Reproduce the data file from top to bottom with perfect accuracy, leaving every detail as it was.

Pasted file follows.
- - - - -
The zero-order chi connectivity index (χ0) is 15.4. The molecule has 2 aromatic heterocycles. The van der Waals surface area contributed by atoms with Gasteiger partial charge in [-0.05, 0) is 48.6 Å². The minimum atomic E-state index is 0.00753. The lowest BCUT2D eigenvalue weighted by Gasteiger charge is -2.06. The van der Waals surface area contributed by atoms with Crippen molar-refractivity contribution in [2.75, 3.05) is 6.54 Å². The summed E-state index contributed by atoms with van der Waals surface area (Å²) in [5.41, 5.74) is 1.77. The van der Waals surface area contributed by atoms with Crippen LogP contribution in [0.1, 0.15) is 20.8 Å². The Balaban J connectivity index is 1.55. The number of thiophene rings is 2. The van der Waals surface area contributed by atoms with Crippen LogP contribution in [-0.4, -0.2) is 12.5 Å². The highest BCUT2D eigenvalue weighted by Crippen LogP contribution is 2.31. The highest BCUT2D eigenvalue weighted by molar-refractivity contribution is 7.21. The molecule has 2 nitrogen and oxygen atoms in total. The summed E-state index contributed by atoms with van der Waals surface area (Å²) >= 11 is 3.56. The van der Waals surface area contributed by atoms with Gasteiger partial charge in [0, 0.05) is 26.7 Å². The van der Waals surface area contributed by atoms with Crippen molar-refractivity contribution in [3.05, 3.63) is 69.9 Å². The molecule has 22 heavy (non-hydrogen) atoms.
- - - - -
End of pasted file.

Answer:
The zero-order chi connectivity index (χ0) is 15.4. The molecule has 2 aromatic heterocycles. The van der Waals surface area contributed by atoms with Gasteiger partial charge in [-0.05, 0) is 48.6 Å². The minimum atomic E-state index is 0.00753. The lowest BCUT2D eigenvalue weighted by Gasteiger charge is -2.06. The van der Waals surface area contributed by atoms with Crippen molar-refractivity contribution in [2.75, 3.05) is 6.54 Å². The summed E-state index contributed by atoms with van der Waals surface area (Å²) in [5.41, 5.74) is 1.77. The van der Waals surface area contributed by atoms with Crippen LogP contribution in [0.1, 0.15) is 20.8 Å². The Balaban J connectivity index is 1.55. The number of thiophene rings is 2. The van der Waals surface area contributed by atoms with Crippen LogP contribution in [-0.4, -0.2) is 12.5 Å². The highest BCUT2D eigenvalue weighted by Crippen LogP contribution is 2.31. The highest BCUT2D eigenvalue weighted by molar-refractivity contribution is 7.21. The molecule has 2 nitrogen and oxygen atoms in total. The summed E-state index contributed by atoms with van der Waals surface area (Å²) >= 11 is 3.56. The van der Waals surface area contributed by atoms with Gasteiger partial charge in [0, 0.05) is 26.7 Å². The van der Waals surface area contributed by atoms with Crippen molar-refractivity contribution in [3.05, 3.63) is 69.9 Å². The molecule has 22 heavy (non-hydrogen) atoms.